This year, we introduced 1:1 iPads across our Years 5-10 students. Our school decided to implement such a program at the request of our School Council, wanting us to increase our technology and ‘keep up’ with other schools. A class had trialled iPads. Our tech support team had developed confidence in the area of Apple devices. Class sets of iPads were purchased for the lower years. Professional development was offered to all staff. Documentation and information was written, edited, and rewritten. All staff purchased their own iPad. More professional development was offered to staff. Information evening were held for all parents of the school.
Our rollout was in stages.
Term 1 – Years 9 & 10 students.
We dabbled, dipped our toes in, as we stumbled upon issue upon issue. Student behaviour. Consequences, or no consequences? Staff trying to introduce iPads meaningfully. There were breakages, inappropriate usage and the beginning of device addiction. PD was offered to staff on a variety of apps, behaviour management strategies for the ‘connected classroom’ and app sharing sessions. All staff were asked to allocate one of their SMART goals to an IT-related goal. A specific parent night was held for the parents of these students – we answered their questions and offered advice.
Term 2 – Years 7 & 8 students.
Armed with more knowledge and loophole awareness, the next cohort of students were introduced to iPads as a learning tool. Student behaviour was still an issue. The question of consequences was still an issue. Games in class – appropriate or inappropriate? The issue of screen time was being raised, so we set about asking teachers to record their students in-class iPad usage for a 2-week period. Nothing extreme – Year Level, Subject, Approximate percentage of class time iPads were used, and maybe the app/apps they used. A specific parent night was held for the parents of these students to ease their fears and reassure them that technology was something that our school values.
Term 3 – Years 5 & 6 students.
Our knowledge as a staff is becoming stronger and there are less and less loopholes for the students to find. Students behaviour regarding iPads is less of an issue. Consequences are becoming tighter. There is a no-gaming policy unless it clearly relates to class work. Screen time is still a concern. A specific parent night was held for the parents of these students to tell them how successful our initial roll-out had been and what we have learnt from it to try and improve it for their children.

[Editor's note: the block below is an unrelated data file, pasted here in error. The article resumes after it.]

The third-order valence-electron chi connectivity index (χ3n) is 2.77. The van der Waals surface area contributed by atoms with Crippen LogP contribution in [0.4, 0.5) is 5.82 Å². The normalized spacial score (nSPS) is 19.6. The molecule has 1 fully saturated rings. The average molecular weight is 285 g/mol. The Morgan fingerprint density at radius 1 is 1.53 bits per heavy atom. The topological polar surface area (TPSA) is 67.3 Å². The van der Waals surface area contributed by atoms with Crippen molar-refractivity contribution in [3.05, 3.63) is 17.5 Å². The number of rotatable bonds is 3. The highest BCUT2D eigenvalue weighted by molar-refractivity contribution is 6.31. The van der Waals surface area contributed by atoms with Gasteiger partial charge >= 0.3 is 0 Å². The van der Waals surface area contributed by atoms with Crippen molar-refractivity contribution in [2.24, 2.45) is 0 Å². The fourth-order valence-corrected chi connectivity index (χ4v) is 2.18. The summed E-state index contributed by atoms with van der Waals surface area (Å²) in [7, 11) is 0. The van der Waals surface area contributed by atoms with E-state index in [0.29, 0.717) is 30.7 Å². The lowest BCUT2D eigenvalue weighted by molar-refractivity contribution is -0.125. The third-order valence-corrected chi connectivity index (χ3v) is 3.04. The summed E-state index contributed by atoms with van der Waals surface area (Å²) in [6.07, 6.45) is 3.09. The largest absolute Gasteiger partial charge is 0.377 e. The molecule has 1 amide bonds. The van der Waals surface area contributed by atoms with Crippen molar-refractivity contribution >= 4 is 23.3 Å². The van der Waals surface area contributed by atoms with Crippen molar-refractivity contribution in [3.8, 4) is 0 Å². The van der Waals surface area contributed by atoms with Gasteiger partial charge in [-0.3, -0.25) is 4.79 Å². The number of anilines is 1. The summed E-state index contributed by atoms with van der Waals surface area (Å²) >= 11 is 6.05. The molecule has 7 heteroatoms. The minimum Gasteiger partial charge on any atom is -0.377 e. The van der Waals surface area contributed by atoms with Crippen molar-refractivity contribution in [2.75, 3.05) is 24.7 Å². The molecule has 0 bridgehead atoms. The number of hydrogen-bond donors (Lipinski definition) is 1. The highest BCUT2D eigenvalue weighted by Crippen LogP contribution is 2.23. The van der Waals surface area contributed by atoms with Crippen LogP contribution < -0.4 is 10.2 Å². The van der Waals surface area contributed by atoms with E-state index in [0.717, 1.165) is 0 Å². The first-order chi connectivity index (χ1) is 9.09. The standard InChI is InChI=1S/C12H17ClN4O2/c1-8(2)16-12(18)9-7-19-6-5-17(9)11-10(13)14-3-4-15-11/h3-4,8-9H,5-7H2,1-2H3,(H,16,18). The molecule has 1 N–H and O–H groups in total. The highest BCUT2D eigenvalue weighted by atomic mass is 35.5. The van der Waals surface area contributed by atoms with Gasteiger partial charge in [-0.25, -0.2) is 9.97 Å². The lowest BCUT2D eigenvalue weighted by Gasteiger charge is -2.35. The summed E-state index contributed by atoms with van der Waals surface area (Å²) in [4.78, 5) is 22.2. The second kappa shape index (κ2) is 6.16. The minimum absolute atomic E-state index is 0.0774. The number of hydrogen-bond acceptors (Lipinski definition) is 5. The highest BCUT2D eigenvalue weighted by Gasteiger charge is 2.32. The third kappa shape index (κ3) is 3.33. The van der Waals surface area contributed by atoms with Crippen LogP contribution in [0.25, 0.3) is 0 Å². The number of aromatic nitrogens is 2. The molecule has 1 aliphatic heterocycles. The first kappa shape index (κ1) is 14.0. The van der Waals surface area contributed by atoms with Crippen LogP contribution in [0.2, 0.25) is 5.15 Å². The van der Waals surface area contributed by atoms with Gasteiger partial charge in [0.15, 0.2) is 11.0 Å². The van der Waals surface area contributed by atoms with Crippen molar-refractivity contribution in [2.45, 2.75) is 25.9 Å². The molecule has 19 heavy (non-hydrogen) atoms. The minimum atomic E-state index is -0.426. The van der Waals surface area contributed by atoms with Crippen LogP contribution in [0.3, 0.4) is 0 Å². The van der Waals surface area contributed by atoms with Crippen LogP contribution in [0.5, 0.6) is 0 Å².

After two terms of iPad use, we surveyed the teachers and the Year 7-10 students on their iPad use at school. The results were fascinating. After such eye-opening results, my principal requested that we survey the parent community as well. The results were indeed fascinating, but for less positive reasons.
Some of the main concerns were that their child was now not interested in school since the iPads were introduced. The issue of screen time seemed to be on the tip of every parent’s fingers as they typed their negative responses into my Google Form. Other parents were frustrated that they seemed to have taught their child more about the iPad than the teachers at school.
Funnily enough, we have run PD sessions on integrating the iPad effectively. The SAMR model has become so frequently referred to at our school that I am sure I dream of it at least once a week. The issue of screen time was a factor that we wanted to address, hence our request of staff to record their usage for a two-week period. Out of all the staff asked (at least 20), only 5 responded. How could we present that information to parents?
After nearly 3 years of being involved with the iPad program and imminent technology rollout, the responses I read from our parent community made me wonder, “Is it worth it?”
- Is it worth putting so much time and energy into trying to inspire other staff to try something new on their iPad? Or use an app a second time, to build confidence?
- Is it worth running optional technology sessions for staff to try and reach their SMART goal, but then have nobody turn up?
- Is it worth holding parent information nights to present information and try and teach them about the world their children are moving into, only to have parents whinge behind our backs on an anonymous survey?
Sometimes, no matter how much you are supported by your leadership team and how passionate you are, you still wonder “Is it worth it?”